|Publication number||US4649467 A|
|Application number||US 06/760,849|
|Publication date||Mar 10, 1987|
|Filing date||Jul 31, 1985|
|Priority date||Jul 31, 1985|
|Also published as||DE3687294D1, DE3687294T2, EP0211796A2, EP0211796A3, EP0211796B1|
|Publication number||06760849, 760849, US 4649467 A, US 4649467A, US-A-4649467, US4649467 A, US4649467A|
|Inventors||Richard V. Vesce, John R. Torres|
|Original Assignee||United Technologies Corporation|
|Export Citation||BiBTeX, EndNote, RefMan|
|Patent Citations (5), Non-Patent Citations (2), Referenced by (36), Classifications (7), Legal Events (6)|
|External Links: USPTO, USPTO Assignment, Espacenet|
This invention relates to a high efficiency, high power, sine wave generator utilizing Enhancement Mode MOSFET devices which are pulse width modulated at a carrier frequency several times higher than the fundamental frequency and low pass filtered to obtain a regulated sinusoidal output.
One of the many functional requirements of power supplies is to generate regulated sinusoidal power for various sensor excitations. In producing the sinusoidal output, maximum efficiency is desirable for minimum heat generation, maximum reliability, and minimum system weight.
Present day sinusoid generator designs utilize complimentary power MOSFET devices in the output stage operating in a symmetrical "Class AB" mode. The theoretical maximum efficiency obtainable in this mode of operation is limited to only 78%. This number may be derived by classical load-line analysis and is based on ideal circuit components having zero source impedance, infinite input impedance and infinite gain. For actual circuits, however, ideal parameters do not exist and the maximum obtainable efficiency is, therefore, less than 78%.
The "Class D" mode of operation, which utilizes the basic principle of pulse width modulation to generate a sine wave by filtering a frequency modulated square wave, allows theoretical efficiencies approaching 100%. However, implementation of this design using bipolar transistors has not generally been successful due to the inherent limitations of transistor switching times and drive requirements.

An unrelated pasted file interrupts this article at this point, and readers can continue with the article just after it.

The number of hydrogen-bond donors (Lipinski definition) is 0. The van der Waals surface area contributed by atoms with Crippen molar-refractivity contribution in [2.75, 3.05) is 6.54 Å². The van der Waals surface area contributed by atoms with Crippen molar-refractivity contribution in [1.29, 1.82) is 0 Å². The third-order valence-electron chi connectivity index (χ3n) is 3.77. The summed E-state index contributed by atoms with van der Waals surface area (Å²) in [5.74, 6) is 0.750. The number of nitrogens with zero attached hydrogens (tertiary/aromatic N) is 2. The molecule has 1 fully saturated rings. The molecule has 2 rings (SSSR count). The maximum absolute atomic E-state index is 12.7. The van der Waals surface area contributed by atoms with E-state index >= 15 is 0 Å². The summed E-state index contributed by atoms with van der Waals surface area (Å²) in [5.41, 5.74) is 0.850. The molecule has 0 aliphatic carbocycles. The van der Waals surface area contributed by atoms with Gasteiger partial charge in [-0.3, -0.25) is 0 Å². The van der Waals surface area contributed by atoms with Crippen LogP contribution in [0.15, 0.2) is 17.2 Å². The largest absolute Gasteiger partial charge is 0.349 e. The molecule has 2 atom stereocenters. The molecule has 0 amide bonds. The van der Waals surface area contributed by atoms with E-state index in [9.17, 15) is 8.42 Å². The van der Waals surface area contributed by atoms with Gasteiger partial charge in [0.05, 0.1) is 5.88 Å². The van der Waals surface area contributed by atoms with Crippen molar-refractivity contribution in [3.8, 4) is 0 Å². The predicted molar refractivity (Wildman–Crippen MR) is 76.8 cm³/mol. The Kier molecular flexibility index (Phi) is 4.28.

The object of the present invention is to advance the state of the art technology in the power supply art by providing an 80 to 90% efficiency, high power, high accuracy, and low harmonic distortion power supply for any reactive loading within maximum design ratings.
According to the present invention, a high efficiency, high power, regulated sine wave generator is provided by utilizing a pair of MOSFET devices in a power stage gated according to the basic principles of "Class D" pulse width modulation and where the output sinusoid of the generator is amplitude regulated with a feedback circuit which varies the amplitude of the modulation signal in inverse proportion to variations in the amplitude magnitude of the output sinusoid. The MOSFET devices are configured into a dual power switch which features high switching speeds independent of temperature, using negligible gate drive power dissipation, and low source-to-drain "on" resistance, resulting in minimum power dissipation during conduction. Several control circuits are integrated with the MOSFET dual power switch to generate a frequency modulated square wave which is filtered into a sine wave. High efficiency is obtained because, in generating the modulated square wave, the MOSFET devices are operated in a digital mode and are either "on," dissipating relatively low power, or "off," dissipating zero power.